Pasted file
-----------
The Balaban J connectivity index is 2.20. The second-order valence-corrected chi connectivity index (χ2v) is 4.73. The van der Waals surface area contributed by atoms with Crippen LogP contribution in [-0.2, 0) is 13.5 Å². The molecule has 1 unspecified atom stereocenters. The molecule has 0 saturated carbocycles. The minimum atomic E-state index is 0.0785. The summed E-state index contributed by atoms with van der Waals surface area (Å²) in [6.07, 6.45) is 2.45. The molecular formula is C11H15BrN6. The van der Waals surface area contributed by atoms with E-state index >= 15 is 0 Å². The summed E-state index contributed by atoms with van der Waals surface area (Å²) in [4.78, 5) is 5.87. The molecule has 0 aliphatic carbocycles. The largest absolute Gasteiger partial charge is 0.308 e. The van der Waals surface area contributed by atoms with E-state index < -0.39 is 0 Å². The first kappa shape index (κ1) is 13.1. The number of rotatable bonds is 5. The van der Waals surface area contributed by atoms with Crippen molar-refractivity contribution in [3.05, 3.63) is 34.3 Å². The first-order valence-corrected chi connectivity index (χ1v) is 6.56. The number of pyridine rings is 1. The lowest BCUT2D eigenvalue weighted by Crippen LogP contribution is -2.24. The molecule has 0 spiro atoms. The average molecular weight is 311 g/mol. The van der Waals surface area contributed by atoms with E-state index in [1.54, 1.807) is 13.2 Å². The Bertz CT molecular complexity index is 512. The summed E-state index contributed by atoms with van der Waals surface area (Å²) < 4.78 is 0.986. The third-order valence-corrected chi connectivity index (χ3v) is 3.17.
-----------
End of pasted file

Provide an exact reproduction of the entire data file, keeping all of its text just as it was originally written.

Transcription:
The Balaban J connectivity index is 2.20. The second-order valence-corrected chi connectivity index (χ2v) is 4.73. The van der Waals surface area contributed by atoms with Crippen LogP contribution in [-0.2, 0) is 13.5 Å². The molecule has 1 unspecified atom stereocenters. The molecule has 0 saturated carbocycles. The minimum atomic E-state index is 0.0785. The summed E-state index contributed by atoms with van der Waals surface area (Å²) in [6.07, 6.45) is 2.45. The molecular formula is C11H15BrN6. The van der Waals surface area contributed by atoms with E-state index >= 15 is 0 Å². The summed E-state index contributed by atoms with van der Waals surface area (Å²) in [4.78, 5) is 5.87. The molecule has 0 aliphatic carbocycles. The largest absolute Gasteiger partial charge is 0.308 e. The van der Waals surface area contributed by atoms with E-state index < -0.39 is 0 Å². The first kappa shape index (κ1) is 13.1. The number of rotatable bonds is 5. The van der Waals surface area contributed by atoms with Crippen molar-refractivity contribution in [3.05, 3.63) is 34.3 Å². The first-order valence-corrected chi connectivity index (χ1v) is 6.56. The number of pyridine rings is 1. The lowest BCUT2D eigenvalue weighted by Crippen LogP contribution is -2.24. The molecule has 0 spiro atoms. The average molecular weight is 311 g/mol. The van der Waals surface area contributed by atoms with E-state index in [1.54, 1.807) is 13.2 Å². The Bertz CT molecular complexity index is 512. The summed E-state index contributed by atoms with van der Waals surface area (Å²) < 4.78 is 0.986. The third-order valence-corrected chi connectivity index (χ3v) is 3.17.